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PLAYGROUND
Playground training session, Rabat 2013 // Picture by Nganji Laeh

When on a basketball court, you’re neither big or small. Neither boy or girl. Neither migrant or refugee. You’re a member of a team. Individuality makes space for the collective.

Under the motto “all different but all the same” the first Playground project, launched in Rabat, Morocco, in 2012. A group of young migrants and refugees teamed up with local coaches and UNHCR to organise a 3×3 basketball training program and tournament.

The goal? Breaking down barriers between local communities and migrants. And to increase social cohesion beyond cultural differences.

The original formula

The Playground concept is as simple as it is effective. Think 8 weeks of 3×3 basketball training sessions on public courts in 4 popular neighborhoods, completely free of charge. 250 girls and boys from over 10 countries participated. 8 basketball coaches were recruited and trained: four of them women, four of them of Sub-Saharan origin.

Playground is a common name for 3×3 basketball, a simplified version of the game, played on half courts. It’s a more flexible variant, with space for individual creative expression. On court, physical and social barriers disappear, allowing vulnerable migrant kids to practice alongside local peers.

After 8 weeks of training, mixed teams from the 4 areas compete at a tournament. Other cultural and entertainment activities are organised by volunteers. Local communities support their teams to take the trophy home, transforming disadvantaged young migrants into local heroes.

Side activities for kids organised by volunteers at a Playground tournament (2013, Rabat)

From promoting social cohesion to safe migration

Playground became a household name for youth engagement in Morocco. With the latest edition of Morocco Playground in 2020, the UN continue to leverage the power of basketball to break down barriers on and off court.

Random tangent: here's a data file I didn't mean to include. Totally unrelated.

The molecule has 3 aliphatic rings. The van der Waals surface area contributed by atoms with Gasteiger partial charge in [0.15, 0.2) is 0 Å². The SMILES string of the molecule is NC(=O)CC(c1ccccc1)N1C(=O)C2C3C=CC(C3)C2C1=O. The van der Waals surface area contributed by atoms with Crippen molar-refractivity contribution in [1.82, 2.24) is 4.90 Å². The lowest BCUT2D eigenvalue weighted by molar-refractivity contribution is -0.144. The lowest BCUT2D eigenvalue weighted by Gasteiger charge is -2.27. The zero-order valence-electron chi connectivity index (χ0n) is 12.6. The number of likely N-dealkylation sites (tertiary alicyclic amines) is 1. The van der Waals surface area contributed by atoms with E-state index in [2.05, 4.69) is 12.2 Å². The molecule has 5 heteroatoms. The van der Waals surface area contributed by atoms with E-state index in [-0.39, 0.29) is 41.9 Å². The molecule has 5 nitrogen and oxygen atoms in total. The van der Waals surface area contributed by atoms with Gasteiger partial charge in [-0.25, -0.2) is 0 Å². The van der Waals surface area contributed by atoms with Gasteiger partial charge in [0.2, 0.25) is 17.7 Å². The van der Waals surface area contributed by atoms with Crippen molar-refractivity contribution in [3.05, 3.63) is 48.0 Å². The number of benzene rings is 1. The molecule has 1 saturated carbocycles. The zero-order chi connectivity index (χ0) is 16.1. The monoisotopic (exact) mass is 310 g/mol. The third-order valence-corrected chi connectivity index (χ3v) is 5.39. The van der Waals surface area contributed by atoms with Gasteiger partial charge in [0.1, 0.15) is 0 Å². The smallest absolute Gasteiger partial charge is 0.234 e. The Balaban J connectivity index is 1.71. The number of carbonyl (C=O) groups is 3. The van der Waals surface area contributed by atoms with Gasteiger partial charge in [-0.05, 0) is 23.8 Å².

Sports teaches valuable life skills. And where Playground already proved effective in promoting social cohesion, IOM wanted to further explore its potential in preventing unsafe migration.

The UNHCR Morocco intern who initially pitched the Playground idea became an Awareness Raising Officer at the IOM Regional Office for West and Central Africa. It’s in this region that IOM took SEED Project by the arm for a new Playground adventure.

A pilot phase (April – July 2021) in Ghana and Senegal focused on the refurbishment of youth-friendly basketball courts and surrounding infrastructure, following international (FIBA) standards.

Our presence on the ground allowed us to exchange with communities and better shape future activities. By supporting local partners Essamaye Basketball Club and DUNK Grassroots, Playground strengthened existing social dynamics in the heart of communities.

Participants of the pilot phase in Jamestown (Ghana) / Picture by Francis Kokoroko

The pilot lead the way for PLAYGROUND x RISE, a value-based sports project in Mali and Senegal. The goal is to promote safe migration practices among boys and girls (aged 15 to 19) in communities with high mobility. Through the game of basketball, facilitators teach key values such as respect, resilience, empathy, reliability, open mindedness and unity, linked to self-development and migration.

Alongside individual activities, PLAYGROUND x RISE invests in community building by involving parents and community members, and in returnee migrant reintegration through the active inclusion of returnees in all activities.

Milédou means We Are Together

In the same year, IOM launched a second basketball initiative in partnership with the Milédou (“we are together” in local Mina language) project of LYSD Project.

Milédou campaign for IOM in Togo in 2021 / Picture by Jéromine Chaumard

Can basketball help youth achieve their dreams?

Playground was initially designed to increase social cohesion. By adding value-based programming, the project now also has the potential to equip youth with life skills and self-resilience. These are both important for making educated migration decisions, and creating viable alternatives to irregular migration.

Besides on-court activities, a growing importance is given to activities off court, involving young players’ support networks such as parents, older siblings, teacher or community leaders. Basketball culture traditionally has strong ties with urban culture, education and the hip hop music, fashion and entertainment industry. These aspects allow synergies with IOM projects such as Street Art Together, as well as external artistic collaborations.

What’s next?

IOM will continue to explore adapted ways of using sports to create social change. Our goal is to promote safe migration among young people living in communities with high mobility. This can only be done by providing activities adapted to their needs, and in close collaboration with those community members themselves.

The playground project is managed by the IOM Regional Office for West and Central Africa (Dakar), where a dedicated Awareness Raising Unit oversees social and behavior change programs.

Amadou Gallo Fall, President of the Basketball Africa League (BAL)

For more info on IOM’s sports and youth development projects, email: [email protected].

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